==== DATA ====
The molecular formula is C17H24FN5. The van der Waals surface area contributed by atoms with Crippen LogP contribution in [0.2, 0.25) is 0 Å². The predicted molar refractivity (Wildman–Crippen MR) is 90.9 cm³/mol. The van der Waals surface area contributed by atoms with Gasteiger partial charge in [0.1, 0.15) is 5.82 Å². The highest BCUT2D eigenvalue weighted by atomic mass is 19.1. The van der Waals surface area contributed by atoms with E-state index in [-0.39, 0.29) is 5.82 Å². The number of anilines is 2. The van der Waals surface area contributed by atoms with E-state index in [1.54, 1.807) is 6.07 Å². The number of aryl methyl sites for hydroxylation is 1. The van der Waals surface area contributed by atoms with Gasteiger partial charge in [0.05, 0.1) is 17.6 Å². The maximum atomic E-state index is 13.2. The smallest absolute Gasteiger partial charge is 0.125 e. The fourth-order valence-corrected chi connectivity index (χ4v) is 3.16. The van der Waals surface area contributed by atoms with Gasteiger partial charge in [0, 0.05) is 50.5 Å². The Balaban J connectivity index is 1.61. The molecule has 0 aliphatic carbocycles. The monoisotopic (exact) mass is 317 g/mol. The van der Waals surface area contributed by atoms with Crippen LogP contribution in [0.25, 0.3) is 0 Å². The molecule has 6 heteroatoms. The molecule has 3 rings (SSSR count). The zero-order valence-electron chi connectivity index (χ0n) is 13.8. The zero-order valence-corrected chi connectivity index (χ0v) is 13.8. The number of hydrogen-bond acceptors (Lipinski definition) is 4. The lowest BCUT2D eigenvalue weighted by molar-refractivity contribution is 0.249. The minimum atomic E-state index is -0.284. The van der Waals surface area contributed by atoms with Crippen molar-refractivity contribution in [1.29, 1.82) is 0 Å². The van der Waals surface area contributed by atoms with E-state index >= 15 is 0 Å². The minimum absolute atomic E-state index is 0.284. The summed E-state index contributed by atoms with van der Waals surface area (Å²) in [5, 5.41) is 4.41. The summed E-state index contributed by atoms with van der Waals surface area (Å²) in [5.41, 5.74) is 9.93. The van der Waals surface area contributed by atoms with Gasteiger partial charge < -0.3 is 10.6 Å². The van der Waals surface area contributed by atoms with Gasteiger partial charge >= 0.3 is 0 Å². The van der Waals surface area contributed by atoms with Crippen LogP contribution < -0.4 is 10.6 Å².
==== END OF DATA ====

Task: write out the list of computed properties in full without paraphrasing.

The molecular formula is C17H24FN5. The van der Waals surface area contributed by atoms with Crippen LogP contribution in [0.2, 0.25) is 0 Å². The predicted molar refractivity (Wildman–Crippen MR) is 90.9 cm³/mol. The van der Waals surface area contributed by atoms with Gasteiger partial charge in [0.1, 0.15) is 5.82 Å². The highest BCUT2D eigenvalue weighted by atomic mass is 19.1. The van der Waals surface area contributed by atoms with E-state index in [-0.39, 0.29) is 5.82 Å². The number of anilines is 2. The van der Waals surface area contributed by atoms with E-state index in [1.54, 1.807) is 6.07 Å². The number of aryl methyl sites for hydroxylation is 1. The van der Waals surface area contributed by atoms with Gasteiger partial charge in [0.05, 0.1) is 17.6 Å². The maximum atomic E-state index is 13.2. The smallest absolute Gasteiger partial charge is 0.125 e. The fourth-order valence-corrected chi connectivity index (χ4v) is 3.16. The van der Waals surface area contributed by atoms with Gasteiger partial charge in [0, 0.05) is 50.5 Å². The Balaban J connectivity index is 1.61. The molecule has 0 aliphatic carbocycles. The monoisotopic (exact) mass is 317 g/mol. The van der Waals surface area contributed by atoms with Crippen LogP contribution in [0.25, 0.3) is 0 Å². The molecule has 6 heteroatoms. The molecule has 3 rings (SSSR count). The zero-order valence-electron chi connectivity index (χ0n) is 13.8. The zero-order valence-corrected chi connectivity index (χ0v) is 13.8. The number of hydrogen-bond acceptors (Lipinski definition) is 4. The lowest BCUT2D eigenvalue weighted by molar-refractivity contribution is 0.249. The minimum atomic E-state index is -0.284. The van der Waals surface area contributed by atoms with Crippen molar-refractivity contribution in [1.29, 1.82) is 0 Å². The van der Waals surface area contributed by atoms with E-state index >= 15 is 0 Å². The minimum absolute atomic E-state index is 0.284. The summed E-state index contributed by atoms with van der Waals surface area (Å²) in [5, 5.41) is 4.41. The summed E-state index contributed by atoms with van der Waals surface area (Å²) in [5.41, 5.74) is 9.93. The van der Waals surface area contributed by atoms with Gasteiger partial charge < -0.3 is 10.6 Å². The van der Waals surface area contributed by atoms with Gasteiger partial charge >= 0.3 is 0 Å². The van der Waals surface area contributed by atoms with Crippen LogP contribution < -0.4 is 10.6 Å².